dogs make my world go round. Besides many fantastic pooches I’ve met some truly
amazing people through my dog connections. Dogs also have become an important subject
matter in the art I create. So it isn’t much of a coincidence that I ended up
painting two big dogs in Panajachel, Guatemala.
You see, Selaine
d´Ambrosi, director of AYUDA, an NGO that provides spay and neuter
clinics around Lake Atitlan, posted a picture of a pretty dog mural on Facebook
and commented she’d like to see something like that in Panajachel. That resulted
immediately in a message from Dr. Jim Bader,a common friend and US veterinarian
who has been coming down to Guatemala for years, providing free surgeries as
well as many supplies for Unidos para los Animales, the NGO I volunteer
for. He told Selaine he knows an artist (that’s me!) and that he was willing to
sponsor the mural.
So here we
are! Selaine found us a wall in the centre of Panajachel, owned by a family of
dog lovers. On their request, I painted Chispita, one of their most beloved pets.
She passed the rainbow bridge already, but is still in their hearts and now forever
on their wall. The second dog was also a request, by Selaine. It depicts
Tripod, the first street dog she picked up about thirteen years ago when she
moved to Panajachel. He was hit by a car and his left front leg needed to be amputated.
But that didn’t stop him. Tripod became an icon in Panajachel and was mostly
found in the Palapa bar where he’d sing along with the musicians and let himself
be treated as a king.
Selaine thought he deserved better than that and found him a real home. But despite
all the cuddles in the world and the best food a dog can dream of, Tripod found
an escape route and made his way back to La Palapa. This happened several times,
so in the end she decided that would be the best place for him to be. It definitely
was in his opinion.
Unfortunately, Tripod was killed by a car or tuc-tuc, from what I heard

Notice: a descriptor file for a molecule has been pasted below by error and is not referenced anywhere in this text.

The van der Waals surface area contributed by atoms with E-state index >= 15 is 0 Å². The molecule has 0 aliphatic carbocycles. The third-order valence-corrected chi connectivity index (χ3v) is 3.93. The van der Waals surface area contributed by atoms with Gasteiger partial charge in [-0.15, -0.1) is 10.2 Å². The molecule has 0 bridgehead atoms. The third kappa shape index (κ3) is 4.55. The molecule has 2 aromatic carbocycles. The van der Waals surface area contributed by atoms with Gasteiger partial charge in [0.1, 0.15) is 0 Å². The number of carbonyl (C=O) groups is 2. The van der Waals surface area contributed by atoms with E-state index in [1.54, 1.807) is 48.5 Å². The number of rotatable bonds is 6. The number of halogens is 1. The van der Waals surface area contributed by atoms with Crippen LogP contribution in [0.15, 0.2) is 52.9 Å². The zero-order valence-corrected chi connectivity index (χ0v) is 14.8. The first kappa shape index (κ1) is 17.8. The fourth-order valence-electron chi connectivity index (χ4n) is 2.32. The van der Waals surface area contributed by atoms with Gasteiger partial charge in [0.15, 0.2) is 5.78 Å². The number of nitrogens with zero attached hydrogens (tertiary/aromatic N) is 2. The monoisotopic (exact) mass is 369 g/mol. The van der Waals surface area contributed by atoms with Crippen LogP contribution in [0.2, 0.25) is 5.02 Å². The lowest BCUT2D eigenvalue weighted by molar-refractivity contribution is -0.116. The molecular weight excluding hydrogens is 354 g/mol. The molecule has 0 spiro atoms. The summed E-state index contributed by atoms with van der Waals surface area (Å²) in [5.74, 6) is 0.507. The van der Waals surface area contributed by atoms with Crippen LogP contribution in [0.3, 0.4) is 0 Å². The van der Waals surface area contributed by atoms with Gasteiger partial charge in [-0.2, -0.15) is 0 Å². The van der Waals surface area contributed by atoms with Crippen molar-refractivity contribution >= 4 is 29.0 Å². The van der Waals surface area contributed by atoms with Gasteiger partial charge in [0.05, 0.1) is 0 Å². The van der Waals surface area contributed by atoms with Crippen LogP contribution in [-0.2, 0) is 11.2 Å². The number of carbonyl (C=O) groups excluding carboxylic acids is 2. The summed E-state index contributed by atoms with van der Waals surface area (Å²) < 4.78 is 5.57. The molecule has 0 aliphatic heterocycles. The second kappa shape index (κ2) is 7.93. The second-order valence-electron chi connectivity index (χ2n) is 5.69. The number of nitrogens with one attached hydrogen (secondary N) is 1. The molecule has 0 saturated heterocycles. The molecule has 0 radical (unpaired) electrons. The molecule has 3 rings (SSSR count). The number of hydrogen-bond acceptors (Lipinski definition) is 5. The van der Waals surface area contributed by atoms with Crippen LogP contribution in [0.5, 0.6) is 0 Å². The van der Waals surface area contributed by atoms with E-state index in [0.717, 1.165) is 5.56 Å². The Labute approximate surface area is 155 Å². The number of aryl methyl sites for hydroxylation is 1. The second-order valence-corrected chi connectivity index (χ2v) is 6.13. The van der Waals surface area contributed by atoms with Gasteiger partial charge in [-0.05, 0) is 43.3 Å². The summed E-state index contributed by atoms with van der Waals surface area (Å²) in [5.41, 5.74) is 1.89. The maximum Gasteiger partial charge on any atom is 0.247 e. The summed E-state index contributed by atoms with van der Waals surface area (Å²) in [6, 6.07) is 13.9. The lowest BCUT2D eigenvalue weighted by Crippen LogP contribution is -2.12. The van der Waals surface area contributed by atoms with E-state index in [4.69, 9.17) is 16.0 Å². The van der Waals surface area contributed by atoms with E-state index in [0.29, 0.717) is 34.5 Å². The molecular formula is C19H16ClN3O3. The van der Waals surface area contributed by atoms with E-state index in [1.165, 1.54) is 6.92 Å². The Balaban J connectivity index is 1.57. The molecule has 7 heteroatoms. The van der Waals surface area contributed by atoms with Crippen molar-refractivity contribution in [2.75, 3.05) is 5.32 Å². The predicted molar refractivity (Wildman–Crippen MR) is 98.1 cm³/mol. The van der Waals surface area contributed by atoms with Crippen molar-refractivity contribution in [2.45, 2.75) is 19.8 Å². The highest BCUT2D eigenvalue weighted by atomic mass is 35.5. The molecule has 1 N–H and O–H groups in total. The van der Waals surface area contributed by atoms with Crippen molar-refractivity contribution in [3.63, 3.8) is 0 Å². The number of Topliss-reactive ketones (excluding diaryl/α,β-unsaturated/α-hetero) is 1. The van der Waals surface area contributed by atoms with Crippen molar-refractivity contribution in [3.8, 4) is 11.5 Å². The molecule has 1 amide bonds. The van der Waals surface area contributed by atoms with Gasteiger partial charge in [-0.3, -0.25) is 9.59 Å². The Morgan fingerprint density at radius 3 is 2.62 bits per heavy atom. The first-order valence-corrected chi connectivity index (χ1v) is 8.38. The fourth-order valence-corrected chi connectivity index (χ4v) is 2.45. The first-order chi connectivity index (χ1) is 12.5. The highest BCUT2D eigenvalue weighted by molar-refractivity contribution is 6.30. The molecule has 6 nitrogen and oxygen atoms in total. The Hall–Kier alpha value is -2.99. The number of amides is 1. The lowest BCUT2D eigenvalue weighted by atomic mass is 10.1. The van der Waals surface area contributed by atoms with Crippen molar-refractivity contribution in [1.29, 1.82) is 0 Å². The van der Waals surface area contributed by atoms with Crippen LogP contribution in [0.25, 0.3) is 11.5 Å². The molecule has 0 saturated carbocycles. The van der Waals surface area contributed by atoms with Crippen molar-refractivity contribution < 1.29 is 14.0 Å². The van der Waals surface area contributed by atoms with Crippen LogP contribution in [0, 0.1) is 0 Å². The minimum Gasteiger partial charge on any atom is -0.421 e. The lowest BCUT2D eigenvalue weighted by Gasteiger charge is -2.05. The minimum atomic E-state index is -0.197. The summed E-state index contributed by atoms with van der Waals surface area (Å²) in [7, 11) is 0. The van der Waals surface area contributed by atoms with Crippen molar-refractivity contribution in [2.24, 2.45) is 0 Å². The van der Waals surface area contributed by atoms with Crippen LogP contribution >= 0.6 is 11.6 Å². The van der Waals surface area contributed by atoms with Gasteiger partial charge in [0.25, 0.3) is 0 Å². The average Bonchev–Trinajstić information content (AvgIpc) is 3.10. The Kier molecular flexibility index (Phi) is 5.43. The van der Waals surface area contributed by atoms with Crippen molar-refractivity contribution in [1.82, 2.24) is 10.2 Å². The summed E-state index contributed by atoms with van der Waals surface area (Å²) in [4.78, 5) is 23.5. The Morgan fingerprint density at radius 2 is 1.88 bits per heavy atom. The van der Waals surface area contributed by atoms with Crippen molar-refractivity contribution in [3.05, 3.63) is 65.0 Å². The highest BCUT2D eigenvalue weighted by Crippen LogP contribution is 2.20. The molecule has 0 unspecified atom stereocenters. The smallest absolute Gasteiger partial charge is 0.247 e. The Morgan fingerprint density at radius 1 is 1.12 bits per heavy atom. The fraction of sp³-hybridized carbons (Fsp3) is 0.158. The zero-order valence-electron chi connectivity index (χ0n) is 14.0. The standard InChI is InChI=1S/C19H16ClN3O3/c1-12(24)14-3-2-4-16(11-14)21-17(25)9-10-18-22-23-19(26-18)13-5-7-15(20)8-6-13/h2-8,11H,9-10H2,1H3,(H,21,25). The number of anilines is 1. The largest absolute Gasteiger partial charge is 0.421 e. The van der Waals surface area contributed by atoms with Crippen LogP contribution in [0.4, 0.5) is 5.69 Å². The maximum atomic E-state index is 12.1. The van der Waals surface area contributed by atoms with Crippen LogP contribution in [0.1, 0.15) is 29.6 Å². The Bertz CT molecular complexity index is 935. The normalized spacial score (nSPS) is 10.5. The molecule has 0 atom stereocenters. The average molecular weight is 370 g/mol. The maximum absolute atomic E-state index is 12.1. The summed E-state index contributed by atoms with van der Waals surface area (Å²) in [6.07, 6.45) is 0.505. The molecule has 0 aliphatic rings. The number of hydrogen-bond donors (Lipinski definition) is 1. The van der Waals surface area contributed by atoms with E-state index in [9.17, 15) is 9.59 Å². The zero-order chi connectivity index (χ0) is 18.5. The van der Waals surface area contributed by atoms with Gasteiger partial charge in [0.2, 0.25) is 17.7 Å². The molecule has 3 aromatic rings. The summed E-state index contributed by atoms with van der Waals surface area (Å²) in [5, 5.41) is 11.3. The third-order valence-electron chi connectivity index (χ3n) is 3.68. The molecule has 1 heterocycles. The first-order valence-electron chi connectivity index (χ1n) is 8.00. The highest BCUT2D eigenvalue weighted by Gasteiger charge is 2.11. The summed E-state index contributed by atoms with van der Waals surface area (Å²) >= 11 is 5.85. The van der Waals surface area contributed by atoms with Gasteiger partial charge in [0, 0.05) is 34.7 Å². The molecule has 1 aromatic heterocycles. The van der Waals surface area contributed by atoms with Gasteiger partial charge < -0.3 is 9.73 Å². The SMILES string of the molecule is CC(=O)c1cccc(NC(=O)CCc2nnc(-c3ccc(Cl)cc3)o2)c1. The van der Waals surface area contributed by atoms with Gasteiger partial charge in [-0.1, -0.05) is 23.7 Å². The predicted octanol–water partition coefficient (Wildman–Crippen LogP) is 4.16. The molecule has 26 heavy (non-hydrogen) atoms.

intentionally. (May the driver rot in hell.)
So off we set
for Pana, my assistant Heny Calel and I, all prepared for working long hours in
the sun. It is dry season after all, the mountains now yellow, the air suffocatingly
hot and dry. We were quite surprised when the first day started with quite
heavy rain. It did stay pretty dry the rest of the day, but it was uncharacteristically
cold. But we made good progress. And day two made up for the previous one in
hours of sun and temperature. But since the mural is facing north, we were mostly
working in the shade. The eleven-meter-long wall is only two meters high, so we
didn’t even need a stool to stand on. The surface was quite rough, it was like
painting on corrugated (cement) carboard which made painting details a bit difficult.
There was lots of traffic passing by, which is good of course, giving the work
lots of exposure. All in al it was a fun job to do and we got great response.
Many people recognised Tripod. Others reacted very positively to the message of
the mural: So you don’t want to see dogs on the street? Well then: adopt,
sterilize and don’t abandon! (I phrased it in a way it works both for people
who hate to see dogs on the street because they love them, as well for those
who hate them.)
work done, Henry and I treated ourselves to a little excursion to San Juan la
Laguna, a village across the lake famous for its murals. Nice to admire other
people’s work for a change!
is truly a community effort of dog-loving people! Thank you Selaine d’Ambrosi
of AYUDA for initiating this project and all the great work you do with AYUDA.
Thanks also to Maggie and family who provided the wall as well as drinks and
snacks for us painters. Many, many thanks to Dr. Jim Bader of Mapleview AnimalHospital and Headin’ Home Pet Rescue Inc. for all you do for animals both here
and there, and of course for sponsoring this mural. You are the best! Also
thanks to Regine Herzog for putting me up; to Gerson Ordoñez for being our trustworthy
designated driver and of course to Henry Calel, my super assistant. Feeling
tired but content and infinitely grateful!